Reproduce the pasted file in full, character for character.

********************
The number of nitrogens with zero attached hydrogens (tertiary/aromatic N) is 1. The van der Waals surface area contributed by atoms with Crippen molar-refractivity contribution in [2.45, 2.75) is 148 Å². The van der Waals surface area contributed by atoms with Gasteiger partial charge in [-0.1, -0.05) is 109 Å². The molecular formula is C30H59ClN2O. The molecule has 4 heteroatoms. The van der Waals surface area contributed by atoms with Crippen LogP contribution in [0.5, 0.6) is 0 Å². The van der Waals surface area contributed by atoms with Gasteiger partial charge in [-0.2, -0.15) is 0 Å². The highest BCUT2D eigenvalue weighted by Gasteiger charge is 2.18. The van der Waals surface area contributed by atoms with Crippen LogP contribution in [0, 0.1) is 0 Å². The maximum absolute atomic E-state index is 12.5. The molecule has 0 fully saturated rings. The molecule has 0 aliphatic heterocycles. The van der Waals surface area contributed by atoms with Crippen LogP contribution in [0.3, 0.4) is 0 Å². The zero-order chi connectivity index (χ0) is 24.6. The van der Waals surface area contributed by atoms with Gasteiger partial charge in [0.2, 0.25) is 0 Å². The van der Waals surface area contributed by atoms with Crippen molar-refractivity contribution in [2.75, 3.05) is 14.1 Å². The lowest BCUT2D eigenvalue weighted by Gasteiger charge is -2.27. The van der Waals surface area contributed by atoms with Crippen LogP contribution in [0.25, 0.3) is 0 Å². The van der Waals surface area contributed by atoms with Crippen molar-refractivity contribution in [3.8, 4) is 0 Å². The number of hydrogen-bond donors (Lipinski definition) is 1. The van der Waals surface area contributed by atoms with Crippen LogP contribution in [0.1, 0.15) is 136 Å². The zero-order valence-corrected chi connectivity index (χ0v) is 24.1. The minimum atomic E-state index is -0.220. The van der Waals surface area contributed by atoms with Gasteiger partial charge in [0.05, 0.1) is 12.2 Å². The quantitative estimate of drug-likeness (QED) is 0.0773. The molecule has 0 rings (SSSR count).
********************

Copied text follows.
The number of nitrogens with zero attached hydrogens (tertiary/aromatic N) is 1. The van der Waals surface area contributed by atoms with Crippen molar-refractivity contribution in [2.45, 2.75) is 148 Å². The van der Waals surface area contributed by atoms with Gasteiger partial charge in [-0.1, -0.05) is 109 Å². The molecular formula is C30H59ClN2O. The molecule has 4 heteroatoms. The van der Waals surface area contributed by atoms with Crippen LogP contribution in [0.5, 0.6) is 0 Å². The van der Waals surface area contributed by atoms with Gasteiger partial charge in [-0.2, -0.15) is 0 Å². The highest BCUT2D eigenvalue weighted by Gasteiger charge is 2.18. The van der Waals surface area contributed by atoms with Crippen LogP contribution in [0, 0.1) is 0 Å². The maximum absolute atomic E-state index is 12.5. The molecule has 0 fully saturated rings. The molecule has 0 aliphatic heterocycles. The van der Waals surface area contributed by atoms with Crippen LogP contribution in [0.3, 0.4) is 0 Å². The zero-order chi connectivity index (χ0) is 24.6. The van der Waals surface area contributed by atoms with Gasteiger partial charge in [0.2, 0.25) is 0 Å². The van der Waals surface area contributed by atoms with Crippen molar-refractivity contribution in [2.75, 3.05) is 14.1 Å². The lowest BCUT2D eigenvalue weighted by Gasteiger charge is -2.27. The van der Waals surface area contributed by atoms with Crippen LogP contribution in [0.25, 0.3) is 0 Å². The van der Waals surface area contributed by atoms with Crippen molar-refractivity contribution in [3.8, 4) is 0 Å². The number of hydrogen-bond donors (Lipinski definition) is 1. The van der Waals surface area contributed by atoms with Crippen LogP contribution in [0.1, 0.15) is 136 Å². The zero-order valence-corrected chi connectivity index (χ0v) is 24.1. The minimum atomic E-state index is -0.220. The van der Waals surface area contributed by atoms with Gasteiger partial charge in [0.05, 0.1) is 12.2 Å². The quantitative estimate of drug-likeness (QED) is 0.0773. The molecule has 0 rings (SSSR count).